The weekend lunch set menu here is a very good deal at 38,000 won (~$32). It comes with 5 courses, ban chan side dishes, a bowl of naengmyun noodles and dessert. Everything was so beautiful and delicate, and the progression of flavors from the mild to the strong was a gradual progression. The first course was a very light and mild soup, followed by a salad in bright yuzu dressing, and then a stunning presentation of raw fish “swimming” inside a culinary fish bowl.
For our mains, we had the pork bo ssam and the grilled steak. Bo ssam is usually a hearty affair, and restaurants in the States play that up with huge plates of fat slabs of pork belly ready for you to dig into. You get fewer pieces here, but the impact is no less. The payoff is even bigger with the ground beef steak, which was my favorite course. Koreans really know how to treat their meat.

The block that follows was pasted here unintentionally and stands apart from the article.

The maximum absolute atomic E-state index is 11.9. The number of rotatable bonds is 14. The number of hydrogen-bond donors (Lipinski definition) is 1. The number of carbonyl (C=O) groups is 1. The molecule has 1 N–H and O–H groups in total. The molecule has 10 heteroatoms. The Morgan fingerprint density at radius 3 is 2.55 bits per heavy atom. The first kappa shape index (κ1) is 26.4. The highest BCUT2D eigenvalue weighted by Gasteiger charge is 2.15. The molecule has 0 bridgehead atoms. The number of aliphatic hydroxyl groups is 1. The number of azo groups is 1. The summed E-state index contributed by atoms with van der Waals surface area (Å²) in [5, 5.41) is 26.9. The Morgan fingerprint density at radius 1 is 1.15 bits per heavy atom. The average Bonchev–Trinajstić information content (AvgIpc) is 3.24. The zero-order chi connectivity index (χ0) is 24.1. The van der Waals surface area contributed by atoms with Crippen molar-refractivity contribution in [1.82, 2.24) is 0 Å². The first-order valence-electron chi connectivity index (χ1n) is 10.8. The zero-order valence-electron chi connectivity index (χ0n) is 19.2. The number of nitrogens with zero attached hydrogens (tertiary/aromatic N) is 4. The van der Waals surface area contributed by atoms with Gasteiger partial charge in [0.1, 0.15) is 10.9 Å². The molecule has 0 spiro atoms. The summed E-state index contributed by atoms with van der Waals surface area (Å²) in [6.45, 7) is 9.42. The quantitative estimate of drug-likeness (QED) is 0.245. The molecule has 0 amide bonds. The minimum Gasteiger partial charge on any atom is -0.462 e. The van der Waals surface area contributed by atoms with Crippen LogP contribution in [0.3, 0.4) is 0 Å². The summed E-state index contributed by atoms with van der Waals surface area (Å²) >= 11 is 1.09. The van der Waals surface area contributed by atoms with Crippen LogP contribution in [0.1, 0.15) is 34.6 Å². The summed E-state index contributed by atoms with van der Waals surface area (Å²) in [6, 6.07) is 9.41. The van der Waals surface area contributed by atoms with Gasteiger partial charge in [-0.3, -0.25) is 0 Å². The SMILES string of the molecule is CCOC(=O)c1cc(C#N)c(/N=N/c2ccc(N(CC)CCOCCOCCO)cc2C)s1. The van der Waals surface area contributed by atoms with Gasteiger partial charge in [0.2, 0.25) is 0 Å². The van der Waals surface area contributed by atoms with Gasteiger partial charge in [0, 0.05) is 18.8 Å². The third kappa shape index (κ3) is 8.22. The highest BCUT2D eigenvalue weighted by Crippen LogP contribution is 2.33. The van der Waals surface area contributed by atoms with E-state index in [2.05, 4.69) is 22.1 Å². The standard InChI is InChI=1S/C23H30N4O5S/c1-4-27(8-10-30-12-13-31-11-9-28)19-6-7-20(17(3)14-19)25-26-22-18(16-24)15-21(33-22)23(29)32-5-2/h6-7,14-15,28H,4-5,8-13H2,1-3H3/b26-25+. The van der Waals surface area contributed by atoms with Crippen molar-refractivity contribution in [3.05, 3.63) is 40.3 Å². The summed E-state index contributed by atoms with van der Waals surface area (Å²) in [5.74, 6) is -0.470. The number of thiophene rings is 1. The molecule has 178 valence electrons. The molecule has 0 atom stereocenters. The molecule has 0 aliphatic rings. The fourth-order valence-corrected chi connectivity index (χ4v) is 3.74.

The naengmyun was so refreshing. I usually don’t like naenmyun in the States, as I find that the broth tastes too much like cucumbers and brine, but the naengmyun at Yeon Ha Deung went down quite easy. What I loved even more was that I wasn’t stuffed and paranoid that my breath smelled like garlic, because, let’s be honest, sometimes a Korean meal leaves you in that kind of a state. I might have to shell out a few more bucks for the experience, but it’s worth the money.
Yeon Ha Deung Restaurant
33, Seolleung-ro 152-gil, Gangnam-gu, Seoul, South Korea, 06016